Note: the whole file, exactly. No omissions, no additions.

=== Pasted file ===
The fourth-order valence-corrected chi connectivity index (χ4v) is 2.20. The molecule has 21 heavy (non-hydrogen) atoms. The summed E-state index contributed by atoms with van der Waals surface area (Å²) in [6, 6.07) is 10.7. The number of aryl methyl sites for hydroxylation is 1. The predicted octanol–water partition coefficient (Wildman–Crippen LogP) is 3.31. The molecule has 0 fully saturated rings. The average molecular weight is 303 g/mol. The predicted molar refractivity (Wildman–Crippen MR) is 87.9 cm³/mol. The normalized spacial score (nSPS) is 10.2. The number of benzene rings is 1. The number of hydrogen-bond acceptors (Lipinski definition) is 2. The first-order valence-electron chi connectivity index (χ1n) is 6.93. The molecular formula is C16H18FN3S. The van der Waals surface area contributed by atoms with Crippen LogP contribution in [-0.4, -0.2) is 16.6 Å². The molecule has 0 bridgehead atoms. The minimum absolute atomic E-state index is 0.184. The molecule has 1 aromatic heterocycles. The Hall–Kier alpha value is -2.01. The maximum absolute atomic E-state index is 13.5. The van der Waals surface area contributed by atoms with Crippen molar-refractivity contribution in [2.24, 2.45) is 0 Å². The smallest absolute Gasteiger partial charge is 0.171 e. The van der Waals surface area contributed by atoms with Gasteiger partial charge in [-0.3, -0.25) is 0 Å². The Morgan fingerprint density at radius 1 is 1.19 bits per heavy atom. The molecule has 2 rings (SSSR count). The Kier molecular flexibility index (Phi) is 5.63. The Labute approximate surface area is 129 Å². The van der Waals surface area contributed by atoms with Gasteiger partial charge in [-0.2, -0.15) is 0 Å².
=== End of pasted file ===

The fourth-order valence-corrected chi connectivity index (χ4v) is 2.20. The molecule has 21 heavy (non-hydrogen) atoms. The summed E-state index contributed by atoms with van der Waals surface area (Å²) in [6, 6.07) is 10.7. The number of aryl methyl sites for hydroxylation is 1. The predicted octanol–water partition coefficient (Wildman–Crippen LogP) is 3.31. The molecule has 0 fully saturated rings. The average molecular weight is 303 g/mol. The predicted molar refractivity (Wildman–Crippen MR) is 87.9 cm³/mol. The normalized spacial score (nSPS) is 10.2. The number of benzene rings is 1. The number of hydrogen-bond acceptors (Lipinski definition) is 2. The first-order valence-electron chi connectivity index (χ1n) is 6.93. The molecular formula is C16H18FN3S. The van der Waals surface area contributed by atoms with Crippen LogP contribution in [-0.4, -0.2) is 16.6 Å². The molecule has 0 bridgehead atoms. The minimum absolute atomic E-state index is 0.184. The molecule has 1 aromatic heterocycles. The Hall–Kier alpha value is -2.01. The maximum absolute atomic E-state index is 13.5. The van der Waals surface area contributed by atoms with Crippen molar-refractivity contribution in [2.24, 2.45) is 0 Å². The smallest absolute Gasteiger partial charge is 0.171 e. The van der Waals surface area contributed by atoms with Gasteiger partial charge in [-0.3, -0.25) is 0 Å². The Morgan fingerprint density at radius 1 is 1.19 bits per heavy atom. The molecule has 2 rings (SSSR count). The Kier molecular flexibility index (Phi) is 5.63. The Labute approximate surface area is 129 Å². The van der Waals surface area contributed by atoms with Gasteiger partial charge in [-0.2, -0.15) is 0 Å².